Paralympic stars help celebrate new Plymouth wheelchair rugby club
Two of the players from the famous UK Paralympic wheelchair rugby squad had made their way the Life Centre in Plymouth this weekend to celebrate the official opening of a new wheelchair rugby club in the city.
Team GB captain Steve Brown and Dave Anthony, known for his hard hits and Mohican hairstyle, took part in an exhibition match between the newly formed West Country Hawks and a mixed South Wales Pirates and Team GB select squad.
Before the Hawks were formed, the nearest club for anyone who wanted to play wheelchair rugby, or murderball as it is also know, was the South Wales Pirates.
One of the players on the West Country Hawks was 14 year-old Ed Larkin, who has been playing for 18 months. At the exhibition match he was going up against some of his heroes
“It is amazing. Today I will be playing against Steve Brown and Dave Anthony. They are my idols and now I will be on the same pitch. I simply cannot believe it,” he said.
“I remember when I found out that they were going to be here at the opening. I think my jaw hit the floor.”
Captain of the Hawks, Adam Simmons, started playing eight years ago in Cardiff. He said that one of the many good things about the new club was much less time on the roads for wheelchair rugby players in the South West.
“Before it could easily take us hours just to get to training. It was something we would do, because we are dedicated to the sport, but it really does make things easier,” he said.
For Adam Simmons wheelchair rugby gave him the chance to compete on the field.
“I am definitely a different person on court compared to off it,” he said.
“It means a lot to have a sport like wheelchair rugby. A lot of the time, people will – consciously or unconsciously – wrap us in cotton wool. There is none of that on the pitch. It is full-on aggression for the entire game, but you leave it all out there and are good friends as soon as the final whistle blows.”
“The greatest thing about the sport has been the social factor. I have made friends throughout the country through wheelchair rugby”
Team GB captain Steve Brown had travelled five hours from Kent to be at the event.
“The interest since the Paralympics has been incredible. As an athlete, your focus is on the next game and on doing your best, but having talked with a lot of people since the games, I think that we inspired people think about what it means to be in a wheelchair and what we are actually capable of,“ he said.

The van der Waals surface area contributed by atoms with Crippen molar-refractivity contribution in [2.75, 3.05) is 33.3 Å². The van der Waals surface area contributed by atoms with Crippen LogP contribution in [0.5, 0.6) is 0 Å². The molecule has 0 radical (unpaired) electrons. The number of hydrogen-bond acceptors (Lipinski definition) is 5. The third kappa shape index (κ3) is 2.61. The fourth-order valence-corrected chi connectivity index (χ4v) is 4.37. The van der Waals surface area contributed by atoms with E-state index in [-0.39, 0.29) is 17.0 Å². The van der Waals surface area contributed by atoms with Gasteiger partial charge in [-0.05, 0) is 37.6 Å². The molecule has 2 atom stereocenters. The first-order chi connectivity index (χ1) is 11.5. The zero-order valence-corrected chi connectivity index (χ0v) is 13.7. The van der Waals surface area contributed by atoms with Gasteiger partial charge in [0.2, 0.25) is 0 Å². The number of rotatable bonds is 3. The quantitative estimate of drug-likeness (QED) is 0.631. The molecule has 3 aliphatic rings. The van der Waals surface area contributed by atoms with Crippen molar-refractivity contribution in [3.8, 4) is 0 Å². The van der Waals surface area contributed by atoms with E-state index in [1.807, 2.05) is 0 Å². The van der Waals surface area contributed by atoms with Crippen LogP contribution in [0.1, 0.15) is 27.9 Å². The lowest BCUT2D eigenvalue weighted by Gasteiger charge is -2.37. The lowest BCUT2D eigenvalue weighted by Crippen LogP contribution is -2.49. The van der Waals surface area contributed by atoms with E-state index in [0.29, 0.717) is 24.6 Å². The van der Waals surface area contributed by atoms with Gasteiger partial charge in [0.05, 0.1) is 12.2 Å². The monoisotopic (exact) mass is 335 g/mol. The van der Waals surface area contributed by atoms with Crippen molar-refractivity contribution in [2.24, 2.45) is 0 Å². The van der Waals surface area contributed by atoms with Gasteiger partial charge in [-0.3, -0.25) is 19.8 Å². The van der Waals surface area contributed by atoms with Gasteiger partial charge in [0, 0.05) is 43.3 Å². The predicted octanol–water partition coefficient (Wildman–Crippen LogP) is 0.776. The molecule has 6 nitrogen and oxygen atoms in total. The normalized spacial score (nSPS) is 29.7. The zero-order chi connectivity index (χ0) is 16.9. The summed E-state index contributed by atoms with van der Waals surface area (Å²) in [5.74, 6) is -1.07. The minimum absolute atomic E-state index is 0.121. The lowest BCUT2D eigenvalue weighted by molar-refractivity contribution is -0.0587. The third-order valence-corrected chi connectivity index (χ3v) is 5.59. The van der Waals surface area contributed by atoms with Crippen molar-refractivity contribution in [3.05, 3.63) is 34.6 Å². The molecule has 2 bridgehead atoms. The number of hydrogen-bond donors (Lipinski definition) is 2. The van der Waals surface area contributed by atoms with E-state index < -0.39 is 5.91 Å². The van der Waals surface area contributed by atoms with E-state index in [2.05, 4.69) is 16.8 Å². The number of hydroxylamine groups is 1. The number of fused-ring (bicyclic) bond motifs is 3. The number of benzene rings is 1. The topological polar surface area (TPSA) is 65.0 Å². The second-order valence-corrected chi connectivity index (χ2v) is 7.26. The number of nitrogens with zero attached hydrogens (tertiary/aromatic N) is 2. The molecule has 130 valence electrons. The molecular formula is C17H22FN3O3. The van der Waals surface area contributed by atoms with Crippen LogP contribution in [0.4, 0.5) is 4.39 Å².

“When I got injured, a lot of my life felt like it became flat, easy and safe. That was not how I wanted to live or how I was used to living. It was part of the initial attraction to wheelchair rugby that is fast, hard and anything but easy. Today I am fascinated with the tactical side of the game. I love out-thinking my opponent.”
“If you look at some of these guys here today, they are used to getting up at all hours of the morning to go to training or tournaments and that level of dedication is worth celebrating.“
Dave Anthony said he thought the West Country Hawks could help draw more people to the sport.
“It is great to see that they have the backing here and that the South West now has a club. I make no secret of the fact that what attracted me to the sport and part of what I like to do is the crashing into people. It might be the Welsh influence, because we do like our rugby,” he said with a smile.
“When we smash into each other, our chairs and bodies go through forces up to eight or nine G’s. It is only for a fraction of a second, but you definitely feel the impact.“
David Pond, Chief Executive of GB Wheelchair Rugby, said that the interest in the sport had been incredible since the Paralympics.
“It has been amazing. We went from an almost unknown sport to the front page of national newspapers and TV. We have a new club opening here in Plymouth and another on the way in Southampton,” he said.
“We hope that as many people as possible join the new clubs and get a first-hand feel for what it can do for their fitness, their self-confidence, sociably and give them motivation to push themselves,” he added.
Bruce Danbury, Director of Considered Business Solutions, has become the West Country Hawk's first sponsor by financing the team kit.
“I first got involved it wheelchair rugby through volunteering for the Olympics and Paralympics. And once I had seen them in action, I was blown away by the sport,” he said.
“It is not a cheap sport for the people taking part. I think a chair alone will set back a player around £3000, so I hope there are other companies and businessmen in the South West who will be interested in sponsoring the new team.”
The West Country Hawks, train every Monday at Plymouth Life Centre between 6pm-7pm, with newcomers welcome to drop by and give the sport a go.
Although the team were formed in October 2011, this season will be Hawks' first foray into competitive action in the British Wheelchair Rugby League.
The league is split into two divisions, with Hawks in Division Two along with Caledonian Crushers, North Wales Dragons, North East Bulls and Crash B.